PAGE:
One day the sky darkened and rain began to pour, and as the cold set in the family of Hu Yüan had not a grain of rice to put in the pot, so young and old alike became sullen and depressed. After spending the entire day pounding rice, Chou Ping was completely worn out, so he threw on a raincape and set off for the Hu household.
By this time it was already mid-afternoon, but as the daylight is short in winter, in every household he passed the stove had been lit and dinner was being prepared. Chou Ping pushed open the gate to the Hu household and, while removing his cape, yelled out “Willow . . . Willow.” The entire household was gathered in the main room, but not one of them answered him. Hu Yüan was stretched out upon a plank-bed opposite the stove. It was hard to tell whether he was sleeping or awake. His wife sat on the edge of the bed, her head bent over the tatters she was mending with concentration. Willow was sitting upon a bamboo chair in front of the ancestral figures. She felt too lethargic to move, as if every ounce of strength had been drained from her body. The only sign of animation whatsoever came from Tree, Pine, and Apricot, who were sitting on the floor playing a game of bean-toss.
At first Chou Ping felt at a loss as to what to do. Then he strolled over to the stove and felt it with his hand—it was cold, so he asked, “How come, Uncle Hu, you haven’t started the rice yet?”
“Not hungry!” was the grudging reply of Hu Yüan, accompanied with a long sigh. As Chou Ping observed that Hu Yüan was in a bad mood, and that none of the others felt like talking either, he, not knowing what had gone wrong, just slipped quietly onto a small stool and made no further remarks. After the amount of time it takes to smoke about half a pipeful of tobacco Hu Yüan began to speak again, “Ping, what kind of work did you do today?”
Chou Ping very cautiously replied, “Nothing much; I just pounded rice all day.”
“For whom? For Second Granduncle?”
“No. It was for Fifth Master Ho Ying-yüan himself. New Year’s is just around the corner, and he has been asking us to hurry up with the rice.”
“Is there no rice sold in the city?” Hu Yüan said. “How is it that store-bought rice isn’t good enough for him; instead he insists upon rice from his own paddies?”
“Uncle,” Chou Ping answered, “you have no idea. Rice from neither Annam, Siam, nor Shanghai suits Fifth Master. The only rice he enjoys eating comes from his own village.” This stirred the interest of Hu Yüan, who turned over and sat up nimbly and said with enthusiasm and pride, “It’s so true. No matter what people say, rice from Annam, Siam, or Shanghai cannot compare in taste with rice from our village. But really, taking the rice to a mill to hull it is all he need do, what use is it wasting your time pounding it yourself?”
“That won’t do at all!” Chou Ping said. “Neither adults nor children in the household of Fifth Master will eat machined rice at all. They say that it’s got the smell of gasoline! They will only eat rice hulled at home.”
While Hu Yüan was still mulling over the appetite of the family of Fifth Master Ho, his wife, listening by his side, completely lost her patience, and interrupted her husband. “You just stick to your own business. What has the kind of rice they like to eat got to do with you? First go out and bring back a little something to eat so I can fill up the bellies of our children, then let’s talk about the rest!”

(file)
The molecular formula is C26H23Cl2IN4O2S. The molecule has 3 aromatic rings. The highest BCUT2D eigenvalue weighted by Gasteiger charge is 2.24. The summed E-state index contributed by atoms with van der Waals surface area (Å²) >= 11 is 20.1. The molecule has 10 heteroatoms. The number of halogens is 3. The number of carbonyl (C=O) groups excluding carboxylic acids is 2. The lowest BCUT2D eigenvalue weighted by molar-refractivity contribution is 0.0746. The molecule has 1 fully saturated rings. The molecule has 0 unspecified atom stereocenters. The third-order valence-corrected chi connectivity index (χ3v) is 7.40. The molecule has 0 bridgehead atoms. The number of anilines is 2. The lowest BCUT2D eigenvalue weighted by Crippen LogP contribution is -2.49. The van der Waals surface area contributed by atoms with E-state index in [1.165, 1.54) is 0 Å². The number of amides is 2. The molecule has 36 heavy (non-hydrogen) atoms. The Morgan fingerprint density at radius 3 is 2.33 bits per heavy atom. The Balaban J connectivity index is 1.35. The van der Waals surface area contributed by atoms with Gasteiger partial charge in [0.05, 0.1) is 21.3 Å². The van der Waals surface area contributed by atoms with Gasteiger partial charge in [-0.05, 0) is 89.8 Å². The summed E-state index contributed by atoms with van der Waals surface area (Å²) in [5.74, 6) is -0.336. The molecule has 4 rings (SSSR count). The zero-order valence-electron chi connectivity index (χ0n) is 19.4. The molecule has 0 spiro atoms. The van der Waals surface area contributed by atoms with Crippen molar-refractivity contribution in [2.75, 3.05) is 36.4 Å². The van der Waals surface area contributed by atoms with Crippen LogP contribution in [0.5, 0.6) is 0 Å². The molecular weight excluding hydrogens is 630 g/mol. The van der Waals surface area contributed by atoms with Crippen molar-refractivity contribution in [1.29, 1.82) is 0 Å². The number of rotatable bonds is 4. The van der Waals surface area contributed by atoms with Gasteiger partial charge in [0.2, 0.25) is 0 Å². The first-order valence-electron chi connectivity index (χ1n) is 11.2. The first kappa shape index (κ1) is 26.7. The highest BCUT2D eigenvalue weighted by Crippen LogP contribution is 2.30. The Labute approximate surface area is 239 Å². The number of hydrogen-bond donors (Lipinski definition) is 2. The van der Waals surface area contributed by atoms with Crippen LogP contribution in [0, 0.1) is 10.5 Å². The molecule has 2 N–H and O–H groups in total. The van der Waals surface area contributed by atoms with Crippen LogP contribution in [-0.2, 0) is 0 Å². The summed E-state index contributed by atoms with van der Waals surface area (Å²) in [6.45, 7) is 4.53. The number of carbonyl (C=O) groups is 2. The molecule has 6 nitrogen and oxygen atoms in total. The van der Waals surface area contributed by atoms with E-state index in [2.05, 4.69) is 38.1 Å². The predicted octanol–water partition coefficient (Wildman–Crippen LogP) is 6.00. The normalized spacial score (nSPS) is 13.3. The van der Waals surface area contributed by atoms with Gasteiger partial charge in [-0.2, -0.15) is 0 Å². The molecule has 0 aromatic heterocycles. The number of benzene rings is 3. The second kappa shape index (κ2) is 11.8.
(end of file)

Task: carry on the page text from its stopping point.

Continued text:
Hu Yüan opened wide both palms in despair and said, “And just how am I supposed to do that? We don’t have any rice. We can’t borrow any either. Perhaps we can eat another meal of boiled turnips like this morning!” When she heard him mention boiled turnips again, Mrs. Hu had nothing further to say. But Tree, Pine, and Apricot cried out in unison, “Mom! Dad! No more boiled turnips! Please, no more . . . we want sweet potatoes, we want to eat sweet potatoes.”
Willow, who was slightly older than the others, and a little more understanding, knew that they hadn’t any sweet potatoes either, and just cried, off to one side. Outside, a cold wind lashed and harsh rain poured down, and the spattering sound went on and on. Mrs. Hu thought and thought, then finally she too began to cry, and said, “How many days has it been since the last harvest? How long will we have to wait for the new year? for the next crop? Everyone else is busy celebrating the New Year, eating chicken, duck, fish, and pork; will turnips be all we have to eat? Even that won’t help us to last through the middle of January. How can you expect us to go on like this! One would be better off dead! Yes, death itself would make the whole thing simpler! At least you wouldn’t have to spend each month wondering whether you will live to see it end, or each year whether you will live to see the next!”
Chou Ping realized that they had nothing at all to eat. Without saying a word, he threw on his raincape and dashed out. He ran over to the kitchen, and seeing that the chief cook was oblivious to all else except preparing dinner, snatched a bowl and scooped out four bowlsful from the rice crock. He stashed two bowlsful in each pocket, which altogether weighed no less than five pounds. No one at all observed him. Having secured the rice, he again threw on his raincape and, in a single breath, ran back to the household of Hu Yüan. Upon arrival, he removed his shirt and emptied the contents of both pockets into a basket for washing rice, panting so hard that he could barely catch his breath.
The children leapt up with joy and surrounded him to take a look. They cried out, “There’s rice, there’s rice . . . we have food to eat, food to eat,” without a pause. Even Mrs. Hu set down her tattered clothes, jumped off the bed, and lifted the rice basket to pour it into the pot. But the arm of Hu Yüan shot out and stopped her. “Hold on a minute!” he said, then turning to Chou Ping, “My good child, where on earth did you get this rice of yours?”